Social and recreational activities: why they’re important for autistic teenagers
Organised social and recreational activities with other young people give all teenagers the chance to explore interests or things they’re good at. These activities can build confidence, self-worth and wellbeing. They can also help teenagers learn useful skills for their social life and future employment.
Autistic teenagers are just as interested in recreational and social activities as typically developing teenagers. They often enjoy the structure and routine that organised social and recreational activities offer. And these activities have particular benefits for autistic teenagers. They can:
- give autistic teenagers the chance to meet other young people with similar interests
- help autistic teenagers feel included and reduce any feelings of loneliness or isolation they have
- be a great way for autistic teenagers to practise social skills and develop their understanding of social rules.
Getting started with social and recreational activities for autistic teenagers
To find a good social or recreational activity for your autistic child, you could start by talking with your child about what they’re interested in. You and your child could think about:
- activities your child can do on their own
- activities your child can do with a group
- new groups or activities that your child could start
- regular events for other teenagers with similar interests, strengths and needs.
Sometimes you, an aide or another support person might need to advocate for your child to make sure they’re included in the activities. Everyone has a right to do activities and use services in the community.
Joining social and recreational activities or groups
If your autistic child is interested in joining a social and recreational activity or group that’s already running in your community, they’re likely to do better in one that matches their interests and strengths. The best groups will also be willing to be flexible to meet your child’s needs.
You can talk with your child about what’s available in your community and pick something that you think will work for both your child and the group.
Your child’s options might include:
- Scouts or Girl Guides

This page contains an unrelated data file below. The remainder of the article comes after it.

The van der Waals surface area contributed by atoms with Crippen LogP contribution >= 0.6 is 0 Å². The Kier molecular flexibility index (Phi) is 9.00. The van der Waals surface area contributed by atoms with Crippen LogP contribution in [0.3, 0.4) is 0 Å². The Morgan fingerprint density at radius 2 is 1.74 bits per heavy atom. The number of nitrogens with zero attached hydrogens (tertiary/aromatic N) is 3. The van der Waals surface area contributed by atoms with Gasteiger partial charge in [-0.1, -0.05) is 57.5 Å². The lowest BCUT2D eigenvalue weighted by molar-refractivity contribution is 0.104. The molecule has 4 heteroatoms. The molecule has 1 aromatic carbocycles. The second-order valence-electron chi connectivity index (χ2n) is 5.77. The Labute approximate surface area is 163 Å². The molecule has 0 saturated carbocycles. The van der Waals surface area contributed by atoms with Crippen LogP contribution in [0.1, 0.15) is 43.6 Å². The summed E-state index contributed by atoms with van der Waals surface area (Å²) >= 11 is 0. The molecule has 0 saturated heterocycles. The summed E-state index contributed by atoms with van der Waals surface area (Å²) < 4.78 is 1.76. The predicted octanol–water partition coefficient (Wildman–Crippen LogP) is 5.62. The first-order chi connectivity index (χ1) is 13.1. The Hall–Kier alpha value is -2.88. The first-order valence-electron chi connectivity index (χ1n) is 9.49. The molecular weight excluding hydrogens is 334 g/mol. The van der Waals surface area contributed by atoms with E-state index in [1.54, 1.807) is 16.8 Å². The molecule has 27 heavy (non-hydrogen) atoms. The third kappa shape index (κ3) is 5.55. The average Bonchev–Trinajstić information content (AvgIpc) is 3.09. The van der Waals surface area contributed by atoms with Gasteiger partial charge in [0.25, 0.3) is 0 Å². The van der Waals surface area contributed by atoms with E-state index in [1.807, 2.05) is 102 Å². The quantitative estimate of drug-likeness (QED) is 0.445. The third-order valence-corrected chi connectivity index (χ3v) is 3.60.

- after-school or community-based clubs – for example, chess, drama, maths, Lego, astronomy, computer coding or gaming, dance, gymnastics, soccer, toastmasters or music
- extracurricular or co-curricular groups, including the student council or class representative group
- creative writing groups or fan groups for science fiction, anime and so on
- programs run by your local council or library
- outdoor activities – for example, lawn bowling, archery, skating or laser skirmish.
There might also be existing organised social groups for teenagers with disability, including autistic teenagers. Examples include sporting programs or camps that teenagers can take part in for a small fee.
Your local council might have a recreation or access officer who can help match your child’s interests to activities running in the community. Or your state or territory autism association might be able to help you find local organisations for young autistic people.
If your child is worried about going to a social group, you, a family member or a friend could go along for extra support to start with. If the group isn’t specifically for autistic people, you could talk about whether your child wants to tell people they’re autistic.
The joy is often in the activity. Sometimes friendships can grow from sharing interests with other young people, but this won’t always happen.
Starting social and recreational activities, groups or events
Your autistic child might be interested in starting their own group or organising regular events for people with similar interests and needs. Here are some things to think about if your child likes this idea:
- What is your child most interested in? For example, if your child is interested in stamp collecting, they could start a stamp collecting group. Other ideas include a painting, skating, bowling or dinner club group.
- What networks does your child have to reach other teenagers with similar interests and needs? Your network of family and friends, the school, your local community or a safe online community could be good places to start.
- Does your child want or need some help learning how to organise and promote an activity, group or event? Consider who in your child’s life could help them, or find support programs that can help your child set up a group through social media or online chat rooms. If the activity is happening through your child’s school, you could discuss how learning these skills could be part of your child’s schoolwork.
Here are some steps to help your child promote a group or event:
- Choose an event based on your child’s interests.
- Choose a venue for the event.
- Make a flyer advertising a group that is ‘open to all’. Include the day, time and frequency of meeting – for example, weekly or monthly.
- Post the flyer at school and in other places, like Instagram or Facebook.